BOSTON -- Even though the Bruins will be without forward Chris Kelly for the foreseeable future because of the broken left tibia he suffered Monday at Ottawa, Boston is prepared to carry on without its assistant captain.
In the team’s first game without him, which resulted in a 3-2 loss to the Penguins on Tuesday at Pittsburgh, Bruins coach Claude Julien had veteran forward Jay Pandolfo on the team’s third line along with Rich Peverley and Jordan Caron.
Based on the Bruins’ morning skate in preparation to host the Florida Panthers tonight at TD Garden, Julien will use the same lineup. Still, Kelly will be missed.
“It’s unfortunate,” Pandolfo said. “He’s a huge part of our team and he’s a great leader in the room. All the little things he does on the ice, he’s a tough guy to replace, but when stuff like this happens, everyone as a group needs to step up and help out with some of the stuff he did.”
Peverley will serve as the line’s center, with Caron and Pandolfo on the wings. Kelly is the center on that line, but Peverley is versatile and very good at faceoffs, with a 62.2 percent rating (98-for-160).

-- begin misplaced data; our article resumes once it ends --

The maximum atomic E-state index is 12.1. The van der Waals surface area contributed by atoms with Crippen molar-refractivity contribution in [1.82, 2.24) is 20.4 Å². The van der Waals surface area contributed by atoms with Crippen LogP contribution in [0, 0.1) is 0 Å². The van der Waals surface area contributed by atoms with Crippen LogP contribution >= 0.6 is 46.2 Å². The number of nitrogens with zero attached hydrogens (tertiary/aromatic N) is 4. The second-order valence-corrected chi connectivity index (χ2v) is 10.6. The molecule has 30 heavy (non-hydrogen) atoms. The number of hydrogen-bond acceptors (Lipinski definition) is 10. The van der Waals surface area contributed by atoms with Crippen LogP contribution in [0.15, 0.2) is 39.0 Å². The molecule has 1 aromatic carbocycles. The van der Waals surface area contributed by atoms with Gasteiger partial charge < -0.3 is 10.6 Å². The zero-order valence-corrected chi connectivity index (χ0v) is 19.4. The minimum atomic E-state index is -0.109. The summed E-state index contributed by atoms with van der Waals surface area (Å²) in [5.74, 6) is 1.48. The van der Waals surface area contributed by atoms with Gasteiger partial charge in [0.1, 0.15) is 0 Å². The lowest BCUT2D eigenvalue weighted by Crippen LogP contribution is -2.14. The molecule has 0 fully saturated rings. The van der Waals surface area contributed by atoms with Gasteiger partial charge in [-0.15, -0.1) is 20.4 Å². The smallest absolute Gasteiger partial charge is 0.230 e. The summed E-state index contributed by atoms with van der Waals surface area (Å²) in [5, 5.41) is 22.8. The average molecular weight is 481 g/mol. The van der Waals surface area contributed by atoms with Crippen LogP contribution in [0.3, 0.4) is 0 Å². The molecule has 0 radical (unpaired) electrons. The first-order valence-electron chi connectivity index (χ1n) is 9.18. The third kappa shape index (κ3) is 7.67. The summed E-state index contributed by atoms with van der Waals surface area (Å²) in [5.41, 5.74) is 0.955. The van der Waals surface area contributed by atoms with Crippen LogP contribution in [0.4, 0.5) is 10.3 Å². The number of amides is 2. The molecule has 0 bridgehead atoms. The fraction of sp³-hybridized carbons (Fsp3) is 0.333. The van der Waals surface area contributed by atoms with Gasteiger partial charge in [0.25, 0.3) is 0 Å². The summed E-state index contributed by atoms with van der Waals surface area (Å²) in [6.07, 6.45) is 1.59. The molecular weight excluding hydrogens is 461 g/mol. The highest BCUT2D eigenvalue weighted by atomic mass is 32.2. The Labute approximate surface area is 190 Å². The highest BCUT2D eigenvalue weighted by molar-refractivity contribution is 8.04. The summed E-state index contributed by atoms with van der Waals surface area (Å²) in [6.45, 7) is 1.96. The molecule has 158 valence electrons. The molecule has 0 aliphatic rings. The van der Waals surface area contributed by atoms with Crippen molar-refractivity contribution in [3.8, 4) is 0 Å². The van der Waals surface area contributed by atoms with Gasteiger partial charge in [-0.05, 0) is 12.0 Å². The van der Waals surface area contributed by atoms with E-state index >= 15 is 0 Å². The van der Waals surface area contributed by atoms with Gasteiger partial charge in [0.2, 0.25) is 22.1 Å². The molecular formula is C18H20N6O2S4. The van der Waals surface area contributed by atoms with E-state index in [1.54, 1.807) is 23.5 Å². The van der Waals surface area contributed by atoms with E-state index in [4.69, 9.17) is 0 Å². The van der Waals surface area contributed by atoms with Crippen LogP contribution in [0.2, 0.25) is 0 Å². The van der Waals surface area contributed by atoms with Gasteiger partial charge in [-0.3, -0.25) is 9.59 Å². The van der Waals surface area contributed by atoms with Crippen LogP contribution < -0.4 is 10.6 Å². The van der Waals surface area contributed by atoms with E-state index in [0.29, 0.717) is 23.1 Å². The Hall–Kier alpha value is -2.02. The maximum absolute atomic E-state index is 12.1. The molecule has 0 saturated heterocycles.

“We’re lucky to have guys like Pevs, even [Tyler] Seguin, who have played center most of their career that can step in there and be comfortable in that position,” Julien said. “Pevs is going to have to fill some big shoes there with Kells being a real versatile center man that can do a lot of different things for our team.”
The Bruins’ decision to sign Pandolfo as a free agent on Feb. 12 has worked out.
"It did right from the get-go and that’s one of the reasons we signed him," said Julien. "We knew going through this grind the last two months we would need some players to step up, and some experienced guys would be pretty useful, so Pando comes in at a real good time.”
Pandolfo, 38, can kill penalties and is not a liability. Plus, his veteran presence helps both on and off the ice for the Bruins.
Julien likes to have those types of veteran players on his team because they’re so valuable. Late last season it was Brian Rolston, and for the previous three seasons it was Mark Recchi. Now Pandolfo fills that role.
“Besides the experience that we always talk about, they’ve been around the block a few times; it’s also the wisdom in the dressing room,” explained Julien. “When guys are panicking, they can settle them down. When guys are too settled, maybe they crank them up a bit. They seem to know what buttons to push in the dressing room.
"Coaches do a certain job, but you don’t underestimate what players can do in the dressing room just amongst themselves. Guys like that are pretty valuable, especially as you get deeper into the season.”